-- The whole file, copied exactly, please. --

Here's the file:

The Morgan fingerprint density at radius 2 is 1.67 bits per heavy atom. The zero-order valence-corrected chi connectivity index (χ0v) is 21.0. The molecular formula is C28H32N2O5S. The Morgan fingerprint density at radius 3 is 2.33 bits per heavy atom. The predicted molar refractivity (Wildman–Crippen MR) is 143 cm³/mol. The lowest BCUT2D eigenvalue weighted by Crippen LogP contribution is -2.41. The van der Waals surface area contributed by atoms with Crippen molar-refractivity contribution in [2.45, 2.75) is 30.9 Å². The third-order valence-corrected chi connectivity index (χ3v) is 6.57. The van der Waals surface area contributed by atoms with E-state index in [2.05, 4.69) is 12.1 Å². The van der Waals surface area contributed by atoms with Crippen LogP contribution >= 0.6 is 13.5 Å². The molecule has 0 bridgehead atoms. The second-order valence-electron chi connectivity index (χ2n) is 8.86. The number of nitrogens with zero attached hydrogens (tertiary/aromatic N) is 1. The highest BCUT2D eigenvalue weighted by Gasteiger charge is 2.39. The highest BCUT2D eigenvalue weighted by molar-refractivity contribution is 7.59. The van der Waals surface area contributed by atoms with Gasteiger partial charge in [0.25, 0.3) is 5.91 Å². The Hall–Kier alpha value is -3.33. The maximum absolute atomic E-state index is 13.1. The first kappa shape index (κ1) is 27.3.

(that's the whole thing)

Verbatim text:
The Morgan fingerprint density at radius 2 is 1.67 bits per heavy atom. The zero-order valence-corrected chi connectivity index (χ0v) is 21.0. The molecular formula is C28H32N2O5S. The Morgan fingerprint density at radius 3 is 2.33 bits per heavy atom. The predicted molar refractivity (Wildman–Crippen MR) is 143 cm³/mol. The lowest BCUT2D eigenvalue weighted by Crippen LogP contribution is -2.41. The van der Waals surface area contributed by atoms with Crippen molar-refractivity contribution in [2.45, 2.75) is 30.9 Å². The third-order valence-corrected chi connectivity index (χ3v) is 6.57. The van der Waals surface area contributed by atoms with E-state index in [2.05, 4.69) is 12.1 Å². The van der Waals surface area contributed by atoms with Crippen LogP contribution >= 0.6 is 13.5 Å². The molecule has 0 bridgehead atoms. The second-order valence-electron chi connectivity index (χ2n) is 8.86. The number of nitrogens with zero attached hydrogens (tertiary/aromatic N) is 1. The highest BCUT2D eigenvalue weighted by Gasteiger charge is 2.39. The highest BCUT2D eigenvalue weighted by molar-refractivity contribution is 7.59. The van der Waals surface area contributed by atoms with Gasteiger partial charge in [0.25, 0.3) is 5.91 Å². The Hall–Kier alpha value is -3.33. The maximum absolute atomic E-state index is 13.1. The first kappa shape index (κ1) is 27.3.